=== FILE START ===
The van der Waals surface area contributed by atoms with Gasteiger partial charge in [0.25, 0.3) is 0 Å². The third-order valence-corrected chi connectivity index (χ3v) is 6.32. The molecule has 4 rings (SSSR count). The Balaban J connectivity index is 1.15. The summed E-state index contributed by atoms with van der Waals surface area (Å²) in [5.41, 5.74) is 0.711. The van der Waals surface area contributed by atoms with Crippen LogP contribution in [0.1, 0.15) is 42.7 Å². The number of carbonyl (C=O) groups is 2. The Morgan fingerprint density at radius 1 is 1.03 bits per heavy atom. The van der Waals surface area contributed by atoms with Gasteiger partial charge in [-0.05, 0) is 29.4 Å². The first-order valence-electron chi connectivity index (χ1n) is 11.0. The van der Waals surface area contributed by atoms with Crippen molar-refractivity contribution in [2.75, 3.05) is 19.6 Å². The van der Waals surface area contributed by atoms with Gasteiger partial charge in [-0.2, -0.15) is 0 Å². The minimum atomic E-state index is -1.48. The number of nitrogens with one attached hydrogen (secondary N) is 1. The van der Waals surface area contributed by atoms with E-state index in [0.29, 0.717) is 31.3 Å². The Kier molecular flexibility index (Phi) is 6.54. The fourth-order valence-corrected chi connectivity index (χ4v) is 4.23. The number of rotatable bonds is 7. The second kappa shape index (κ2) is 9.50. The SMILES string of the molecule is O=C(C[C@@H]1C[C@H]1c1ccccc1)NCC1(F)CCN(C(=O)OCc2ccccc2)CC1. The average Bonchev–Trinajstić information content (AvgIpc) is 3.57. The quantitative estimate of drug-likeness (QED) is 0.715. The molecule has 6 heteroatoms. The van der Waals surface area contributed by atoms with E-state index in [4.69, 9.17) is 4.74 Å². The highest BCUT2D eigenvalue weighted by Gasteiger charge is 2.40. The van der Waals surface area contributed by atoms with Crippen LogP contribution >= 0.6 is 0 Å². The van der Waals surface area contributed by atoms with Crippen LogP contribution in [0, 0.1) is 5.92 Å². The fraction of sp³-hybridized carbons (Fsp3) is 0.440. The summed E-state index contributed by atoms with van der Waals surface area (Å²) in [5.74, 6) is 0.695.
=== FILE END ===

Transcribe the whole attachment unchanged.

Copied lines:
The van der Waals surface area contributed by atoms with Gasteiger partial charge in [0.25, 0.3) is 0 Å². The third-order valence-corrected chi connectivity index (χ3v) is 6.32. The molecule has 4 rings (SSSR count). The Balaban J connectivity index is 1.15. The summed E-state index contributed by atoms with van der Waals surface area (Å²) in [5.41, 5.74) is 0.711. The van der Waals surface area contributed by atoms with Crippen LogP contribution in [0.1, 0.15) is 42.7 Å². The number of carbonyl (C=O) groups is 2. The Morgan fingerprint density at radius 1 is 1.03 bits per heavy atom. The van der Waals surface area contributed by atoms with Gasteiger partial charge in [-0.05, 0) is 29.4 Å². The first-order valence-electron chi connectivity index (χ1n) is 11.0. The van der Waals surface area contributed by atoms with Crippen molar-refractivity contribution in [2.75, 3.05) is 19.6 Å². The van der Waals surface area contributed by atoms with Gasteiger partial charge in [-0.2, -0.15) is 0 Å². The minimum atomic E-state index is -1.48. The number of nitrogens with one attached hydrogen (secondary N) is 1. The van der Waals surface area contributed by atoms with E-state index in [0.29, 0.717) is 31.3 Å². The Kier molecular flexibility index (Phi) is 6.54. The fourth-order valence-corrected chi connectivity index (χ4v) is 4.23. The number of rotatable bonds is 7. The second kappa shape index (κ2) is 9.50. The SMILES string of the molecule is O=C(C[C@@H]1C[C@H]1c1ccccc1)NCC1(F)CCN(C(=O)OCc2ccccc2)CC1. The average Bonchev–Trinajstić information content (AvgIpc) is 3.57. The quantitative estimate of drug-likeness (QED) is 0.715. The molecule has 6 heteroatoms. The van der Waals surface area contributed by atoms with E-state index in [4.69, 9.17) is 4.74 Å². The highest BCUT2D eigenvalue weighted by Gasteiger charge is 2.40. The van der Waals surface area contributed by atoms with Crippen LogP contribution >= 0.6 is 0 Å². The van der Waals surface area contributed by atoms with Crippen LogP contribution in [0, 0.1) is 5.92 Å². The fraction of sp³-hybridized carbons (Fsp3) is 0.440. The summed E-state index contributed by atoms with van der Waals surface area (Å²) in [5.74, 6) is 0.695.